[DPS Director Steve] McCraw said DPS officials kept the news under wraps to avoid jeopardizing the agency’s investigation, including efforts to arrest the fraudsters who organized the scheme.
The explanation came in response to questioning from state Rep. Mary González, D-El Paso, who expressed bewilderment over the delay.
“So, hold on,” González said. “It could be my driver’s license, and somebody could be going around as Mary González right now for two months, and nobody has been notified.”
González also queried McCraw and one of his top deputies, Jeoff Williams, about whether the state could face fines for possibly running afoul of federal regulations requiring timely notice of certain security breaches.
Williams, DPS’ deputy director of law enforcement services, said that was not the case. He added that the criminal investigation — which includes at least four states — “has taken priority at this point.”
“We recognize that there’s a requirement to notify people, and we want to do that more than anyone, believe me,” Williams said. “ — We’re going to handle each one of those (affected Texans) with the individual care that’s required, given what occurred to them.”
On Tuesday, DPS confirmed that it had begun sending letters informing victims of “fraudulent activity that resulted in your driver license card being sent to an unauthorized party.” The agency reportedly told the victims they would be issued a new replacement license at no charge.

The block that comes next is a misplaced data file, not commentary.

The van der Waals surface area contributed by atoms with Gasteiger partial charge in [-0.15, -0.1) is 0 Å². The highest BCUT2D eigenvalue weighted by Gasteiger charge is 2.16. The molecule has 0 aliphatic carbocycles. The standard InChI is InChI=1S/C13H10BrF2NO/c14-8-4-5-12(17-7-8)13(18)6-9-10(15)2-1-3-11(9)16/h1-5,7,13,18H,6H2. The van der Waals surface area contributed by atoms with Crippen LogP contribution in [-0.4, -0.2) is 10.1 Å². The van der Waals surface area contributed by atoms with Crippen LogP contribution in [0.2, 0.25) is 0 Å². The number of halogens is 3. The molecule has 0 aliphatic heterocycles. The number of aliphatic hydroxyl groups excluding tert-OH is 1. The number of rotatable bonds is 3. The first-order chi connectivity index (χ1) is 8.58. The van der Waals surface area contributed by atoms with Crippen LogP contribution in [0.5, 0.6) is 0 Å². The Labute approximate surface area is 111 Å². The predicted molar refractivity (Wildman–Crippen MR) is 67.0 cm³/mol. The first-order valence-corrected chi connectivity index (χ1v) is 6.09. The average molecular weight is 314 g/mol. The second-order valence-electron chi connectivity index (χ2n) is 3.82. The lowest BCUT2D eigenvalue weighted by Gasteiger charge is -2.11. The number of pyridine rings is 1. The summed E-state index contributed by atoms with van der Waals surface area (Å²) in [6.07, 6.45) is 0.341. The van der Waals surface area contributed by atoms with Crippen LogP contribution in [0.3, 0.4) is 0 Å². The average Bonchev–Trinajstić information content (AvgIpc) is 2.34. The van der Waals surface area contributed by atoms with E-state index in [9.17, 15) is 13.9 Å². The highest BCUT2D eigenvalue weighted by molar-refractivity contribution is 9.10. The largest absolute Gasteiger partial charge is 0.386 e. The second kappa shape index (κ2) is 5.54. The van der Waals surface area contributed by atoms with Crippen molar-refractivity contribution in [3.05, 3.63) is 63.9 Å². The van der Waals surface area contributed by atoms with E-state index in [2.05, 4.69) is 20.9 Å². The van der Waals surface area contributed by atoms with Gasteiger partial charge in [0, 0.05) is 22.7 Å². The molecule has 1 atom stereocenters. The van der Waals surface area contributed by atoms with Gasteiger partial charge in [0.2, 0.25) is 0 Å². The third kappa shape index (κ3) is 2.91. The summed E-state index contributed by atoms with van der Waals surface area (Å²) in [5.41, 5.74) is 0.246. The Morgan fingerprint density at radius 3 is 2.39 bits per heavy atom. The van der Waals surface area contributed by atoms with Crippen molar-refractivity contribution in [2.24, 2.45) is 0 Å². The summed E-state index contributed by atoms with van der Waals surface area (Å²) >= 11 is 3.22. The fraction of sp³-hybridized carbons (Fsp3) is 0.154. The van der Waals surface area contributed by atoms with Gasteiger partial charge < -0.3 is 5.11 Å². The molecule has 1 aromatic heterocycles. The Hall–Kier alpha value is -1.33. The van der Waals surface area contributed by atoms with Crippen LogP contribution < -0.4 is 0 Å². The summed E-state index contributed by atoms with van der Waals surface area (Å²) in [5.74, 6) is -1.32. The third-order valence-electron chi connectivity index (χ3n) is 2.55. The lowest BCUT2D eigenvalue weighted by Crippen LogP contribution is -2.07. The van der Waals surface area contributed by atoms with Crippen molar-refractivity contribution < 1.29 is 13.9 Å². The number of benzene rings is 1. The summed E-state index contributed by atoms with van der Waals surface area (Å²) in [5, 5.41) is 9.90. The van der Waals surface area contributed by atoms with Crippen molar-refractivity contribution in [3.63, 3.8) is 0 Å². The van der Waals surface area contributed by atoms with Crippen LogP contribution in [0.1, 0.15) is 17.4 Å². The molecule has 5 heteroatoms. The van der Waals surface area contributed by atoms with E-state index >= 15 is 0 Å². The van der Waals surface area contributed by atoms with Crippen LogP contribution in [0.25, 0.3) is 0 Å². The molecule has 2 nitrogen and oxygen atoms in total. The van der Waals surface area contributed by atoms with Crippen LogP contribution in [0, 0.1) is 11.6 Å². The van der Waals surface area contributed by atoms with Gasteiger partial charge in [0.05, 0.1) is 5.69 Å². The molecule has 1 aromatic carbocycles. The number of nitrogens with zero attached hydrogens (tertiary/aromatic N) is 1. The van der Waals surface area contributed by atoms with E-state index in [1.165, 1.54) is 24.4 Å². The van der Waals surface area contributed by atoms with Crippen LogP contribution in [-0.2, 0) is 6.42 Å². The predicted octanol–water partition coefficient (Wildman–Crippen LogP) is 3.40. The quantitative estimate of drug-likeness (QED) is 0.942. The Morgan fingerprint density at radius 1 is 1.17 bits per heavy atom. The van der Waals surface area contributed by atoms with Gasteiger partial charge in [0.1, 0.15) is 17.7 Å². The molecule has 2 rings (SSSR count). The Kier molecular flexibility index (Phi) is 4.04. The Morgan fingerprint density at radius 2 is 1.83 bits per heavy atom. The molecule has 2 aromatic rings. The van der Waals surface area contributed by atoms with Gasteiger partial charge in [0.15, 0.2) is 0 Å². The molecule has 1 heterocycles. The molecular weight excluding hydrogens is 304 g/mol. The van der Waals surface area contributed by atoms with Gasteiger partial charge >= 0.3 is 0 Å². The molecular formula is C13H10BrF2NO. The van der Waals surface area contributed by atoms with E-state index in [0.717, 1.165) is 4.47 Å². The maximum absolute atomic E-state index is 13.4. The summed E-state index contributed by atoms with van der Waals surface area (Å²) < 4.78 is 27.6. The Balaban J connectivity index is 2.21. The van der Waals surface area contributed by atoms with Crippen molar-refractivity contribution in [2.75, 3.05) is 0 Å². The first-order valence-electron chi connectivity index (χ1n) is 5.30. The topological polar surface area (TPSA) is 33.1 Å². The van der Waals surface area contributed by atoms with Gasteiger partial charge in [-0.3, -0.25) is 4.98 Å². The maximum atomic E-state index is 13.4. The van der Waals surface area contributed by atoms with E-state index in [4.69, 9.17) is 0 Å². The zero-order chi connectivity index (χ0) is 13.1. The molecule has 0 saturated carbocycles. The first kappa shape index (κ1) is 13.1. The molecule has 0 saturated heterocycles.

Under state law, anyone who “conducts business” in Texas and owns or licenses data that includes “sensitive personal information” is required to notify people within 60 days if their information is compromised in a breach. The law provides an exception, however, if a law enforcement agency “determines that the notification will impede a criminal investigation.”
“The notification shall be made as soon as the law enforcement agency determines that the notification will not compromise the investigation,” the law states.
In 2021, state lawmakers tacked on a requirement to notify the state attorney general about any breach that involves at least 250 Texans. The attorney general’s office is required to post a publicly accessible list of the breaches on its website, updated within 30 days of each breach notice.
The attorney general’s office has tallied 468 such breaches since the law took effect in September 2021 — an average of 26 per month.
See here for the background. I get the reason for the delay, though perhaps there should be some limit to that, and the earlier stories mentioned that the FBI and Homeland Security were also involved, so that’s good. I just don’t trust Steve McCraw. But unless there’s some other nuance to this, I’ll have to get over it.
Of more interest to me is what DPS and the Texas Department of Information Resources will learn from this. Will they take proactive steps to notify their customers whose passwords are known to have been compromised? How about doing a better job of screening where these logons come from, and put in extra verifications to filter out unwanted foreign actors? McCraw specifically said there weren’t adequate controls in place. What controls does he have in mind, and who is responsible for implementing them? Put the cybersecurity stuff aside for a second, was this an unusual number of license requests, was there a way to detect that, and what if anything was supposed to be done if so? And if there wasn’t any way to flag that as suspicious, is there now? This is the kind of review process that an enterprise has to undertake when there is a successful attack like this. All of us drivers license holders need to know that this is happening. Please keep the pressure on them, legislators.